Monday, June 2, 2014

Distributed File System

 What is Microsoft Dfs?

Microsoft's Distributed File System or DFS provides a stable, location-independent naming scheme for all shared files you need to access when using Windows. A single  share, or a single drive mapped to such a share, is able to contain files and directories on any number of le servers. It works by looking up the actual locations of remote shares in a table called the Dfs map.

DFS Characteristics:

  • The permissions of shared folders that are part of the DFS are still the same.
  • Shares with important information can be replicated to several servers providing fault tolerance.
  • The DFS root must be created first.

DFS Components: 

DFS root - A shared directory that can contain other shared directories, files, DFS links, and other DFS roots. One root is allowed per server. 

Types of DFS roots: 

Stand alone DFS root - Not published in Active Directory, cannot be replicated, and can be on any Windows 2000 Server. This provides no fault tolerance with the DFS topology stored on one computer. A DFS can be accessed using the following syntax:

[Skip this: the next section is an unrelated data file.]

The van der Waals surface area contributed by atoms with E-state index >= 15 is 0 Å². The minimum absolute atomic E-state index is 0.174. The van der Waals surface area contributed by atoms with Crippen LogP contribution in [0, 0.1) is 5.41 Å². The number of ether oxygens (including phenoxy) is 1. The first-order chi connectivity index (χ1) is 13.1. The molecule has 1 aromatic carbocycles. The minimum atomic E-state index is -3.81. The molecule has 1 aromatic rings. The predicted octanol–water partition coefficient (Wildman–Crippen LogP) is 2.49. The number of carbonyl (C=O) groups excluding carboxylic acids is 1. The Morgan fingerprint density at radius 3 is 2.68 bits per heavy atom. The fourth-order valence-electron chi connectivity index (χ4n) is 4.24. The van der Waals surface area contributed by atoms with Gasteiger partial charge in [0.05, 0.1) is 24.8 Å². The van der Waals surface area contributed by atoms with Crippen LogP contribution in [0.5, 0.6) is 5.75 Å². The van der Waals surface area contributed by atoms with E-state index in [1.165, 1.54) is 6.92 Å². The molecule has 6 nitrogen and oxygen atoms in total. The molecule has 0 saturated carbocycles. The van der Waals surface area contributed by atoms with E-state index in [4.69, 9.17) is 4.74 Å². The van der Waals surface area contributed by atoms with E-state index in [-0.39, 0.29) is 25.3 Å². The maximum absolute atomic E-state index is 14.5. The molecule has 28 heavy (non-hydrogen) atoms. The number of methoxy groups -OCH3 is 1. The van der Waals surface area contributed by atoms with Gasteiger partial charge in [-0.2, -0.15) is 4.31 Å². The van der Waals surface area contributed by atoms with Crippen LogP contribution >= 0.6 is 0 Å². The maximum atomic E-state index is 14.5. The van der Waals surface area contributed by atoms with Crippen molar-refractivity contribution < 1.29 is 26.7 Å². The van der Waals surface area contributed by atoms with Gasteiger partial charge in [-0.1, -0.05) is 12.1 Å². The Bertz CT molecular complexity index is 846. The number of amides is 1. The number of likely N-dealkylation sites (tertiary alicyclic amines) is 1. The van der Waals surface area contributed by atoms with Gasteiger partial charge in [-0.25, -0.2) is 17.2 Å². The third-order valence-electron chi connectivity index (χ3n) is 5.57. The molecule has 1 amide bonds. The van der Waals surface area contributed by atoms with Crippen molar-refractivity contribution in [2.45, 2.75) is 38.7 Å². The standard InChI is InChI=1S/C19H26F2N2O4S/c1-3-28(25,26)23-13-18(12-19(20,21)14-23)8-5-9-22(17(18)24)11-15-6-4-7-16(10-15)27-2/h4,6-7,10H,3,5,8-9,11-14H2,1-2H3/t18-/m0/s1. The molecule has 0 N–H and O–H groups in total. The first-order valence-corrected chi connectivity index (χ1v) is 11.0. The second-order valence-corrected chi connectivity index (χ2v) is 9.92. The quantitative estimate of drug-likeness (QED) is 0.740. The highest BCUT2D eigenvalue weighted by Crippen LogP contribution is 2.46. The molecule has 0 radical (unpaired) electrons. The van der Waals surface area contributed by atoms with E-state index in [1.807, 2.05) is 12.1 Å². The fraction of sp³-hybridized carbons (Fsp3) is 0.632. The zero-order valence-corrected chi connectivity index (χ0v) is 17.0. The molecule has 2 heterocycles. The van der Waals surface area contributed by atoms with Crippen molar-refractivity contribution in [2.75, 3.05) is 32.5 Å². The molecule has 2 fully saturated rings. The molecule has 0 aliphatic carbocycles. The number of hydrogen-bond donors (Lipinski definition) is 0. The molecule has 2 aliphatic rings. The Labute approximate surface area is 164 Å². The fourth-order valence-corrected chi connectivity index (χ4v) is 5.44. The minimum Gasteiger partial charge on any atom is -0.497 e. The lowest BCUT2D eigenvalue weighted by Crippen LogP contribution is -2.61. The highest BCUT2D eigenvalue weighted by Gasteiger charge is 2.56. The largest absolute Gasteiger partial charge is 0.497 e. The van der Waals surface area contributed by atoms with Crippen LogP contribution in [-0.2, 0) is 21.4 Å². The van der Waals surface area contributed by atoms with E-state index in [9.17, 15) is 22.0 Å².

Domain DFS root - It is published in Active Directory, can be replicated, and can be on any Windows 2000 Server. Files and directories must be manually replicated to other servers or Windows 2000 must be configured to replicate files and directories. Configure the domain DFS root, then the replicas when configuring automatic replication. Links are automatically replicated. There may be up to 31 replicas. Domain DFS root directories can be accessed using the following syntax:

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